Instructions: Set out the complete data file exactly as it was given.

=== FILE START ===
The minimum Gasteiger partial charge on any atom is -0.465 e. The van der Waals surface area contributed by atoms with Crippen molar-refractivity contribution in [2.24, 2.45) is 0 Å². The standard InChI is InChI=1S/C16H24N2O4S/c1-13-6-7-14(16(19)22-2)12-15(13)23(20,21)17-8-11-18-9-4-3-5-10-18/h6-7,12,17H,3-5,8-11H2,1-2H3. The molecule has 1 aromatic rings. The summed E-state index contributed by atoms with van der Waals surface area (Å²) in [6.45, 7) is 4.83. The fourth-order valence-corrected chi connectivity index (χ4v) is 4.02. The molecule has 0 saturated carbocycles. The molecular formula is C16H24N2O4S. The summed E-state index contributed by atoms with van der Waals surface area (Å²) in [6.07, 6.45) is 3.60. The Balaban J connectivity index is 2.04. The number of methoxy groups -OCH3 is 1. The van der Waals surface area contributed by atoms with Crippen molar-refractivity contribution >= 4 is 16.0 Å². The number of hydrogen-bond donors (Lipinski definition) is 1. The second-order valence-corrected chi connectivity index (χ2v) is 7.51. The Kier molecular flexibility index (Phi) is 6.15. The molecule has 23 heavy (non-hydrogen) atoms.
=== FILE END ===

The minimum Gasteiger partial charge on any atom is -0.465 e. The van der Waals surface area contributed by atoms with Crippen molar-refractivity contribution in [2.24, 2.45) is 0 Å². The standard InChI is InChI=1S/C16H24N2O4S/c1-13-6-7-14(16(19)22-2)12-15(13)23(20,21)17-8-11-18-9-4-3-5-10-18/h6-7,12,17H,3-5,8-11H2,1-2H3. The molecule has 1 aromatic rings. The summed E-state index contributed by atoms with van der Waals surface area (Å²) in [6.45, 7) is 4.83. The fourth-order valence-corrected chi connectivity index (χ4v) is 4.02. The molecule has 0 saturated carbocycles. The molecular formula is C16H24N2O4S. The summed E-state index contributed by atoms with van der Waals surface area (Å²) in [6.07, 6.45) is 3.60. The Balaban J connectivity index is 2.04. The number of methoxy groups -OCH3 is 1. The van der Waals surface area contributed by atoms with Crippen molar-refractivity contribution >= 4 is 16.0 Å². The number of hydrogen-bond donors (Lipinski definition) is 1. The second-order valence-corrected chi connectivity index (χ2v) is 7.51. The Kier molecular flexibility index (Phi) is 6.15. The molecule has 23 heavy (non-hydrogen) atoms.